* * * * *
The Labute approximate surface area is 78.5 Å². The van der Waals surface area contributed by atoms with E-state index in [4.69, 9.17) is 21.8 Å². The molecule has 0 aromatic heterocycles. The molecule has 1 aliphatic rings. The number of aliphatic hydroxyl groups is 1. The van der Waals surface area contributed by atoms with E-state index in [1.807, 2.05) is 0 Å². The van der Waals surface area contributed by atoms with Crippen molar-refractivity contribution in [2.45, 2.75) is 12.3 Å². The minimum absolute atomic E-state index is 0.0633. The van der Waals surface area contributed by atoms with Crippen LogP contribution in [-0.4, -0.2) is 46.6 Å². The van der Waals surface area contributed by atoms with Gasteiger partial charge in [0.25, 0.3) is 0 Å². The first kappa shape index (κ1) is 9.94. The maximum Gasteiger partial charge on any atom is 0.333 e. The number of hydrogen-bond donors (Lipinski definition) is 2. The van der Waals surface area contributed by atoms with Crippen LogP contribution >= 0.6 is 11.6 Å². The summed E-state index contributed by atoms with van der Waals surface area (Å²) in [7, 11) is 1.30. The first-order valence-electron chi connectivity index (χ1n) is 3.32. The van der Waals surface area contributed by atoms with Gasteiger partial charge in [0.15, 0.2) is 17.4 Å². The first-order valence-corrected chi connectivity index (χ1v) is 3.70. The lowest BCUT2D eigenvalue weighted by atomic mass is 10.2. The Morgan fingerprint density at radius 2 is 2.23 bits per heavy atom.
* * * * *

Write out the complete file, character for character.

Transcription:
The Labute approximate surface area is 78.5 Å². The van der Waals surface area contributed by atoms with E-state index in [4.69, 9.17) is 21.8 Å². The molecule has 0 aromatic heterocycles. The molecule has 1 aliphatic rings. The number of aliphatic hydroxyl groups is 1. The van der Waals surface area contributed by atoms with E-state index in [1.807, 2.05) is 0 Å². The van der Waals surface area contributed by atoms with Crippen molar-refractivity contribution in [2.45, 2.75) is 12.3 Å². The minimum absolute atomic E-state index is 0.0633. The van der Waals surface area contributed by atoms with Crippen LogP contribution in [-0.4, -0.2) is 46.6 Å². The van der Waals surface area contributed by atoms with Gasteiger partial charge in [0.25, 0.3) is 0 Å². The first kappa shape index (κ1) is 9.94. The maximum Gasteiger partial charge on any atom is 0.333 e. The number of hydrogen-bond donors (Lipinski definition) is 2. The van der Waals surface area contributed by atoms with Crippen LogP contribution >= 0.6 is 11.6 Å². The summed E-state index contributed by atoms with van der Waals surface area (Å²) in [7, 11) is 1.30. The first-order valence-electron chi connectivity index (χ1n) is 3.32. The van der Waals surface area contributed by atoms with Gasteiger partial charge in [0.15, 0.2) is 17.4 Å². The first-order valence-corrected chi connectivity index (χ1v) is 3.70. The lowest BCUT2D eigenvalue weighted by atomic mass is 10.2. The Morgan fingerprint density at radius 2 is 2.23 bits per heavy atom.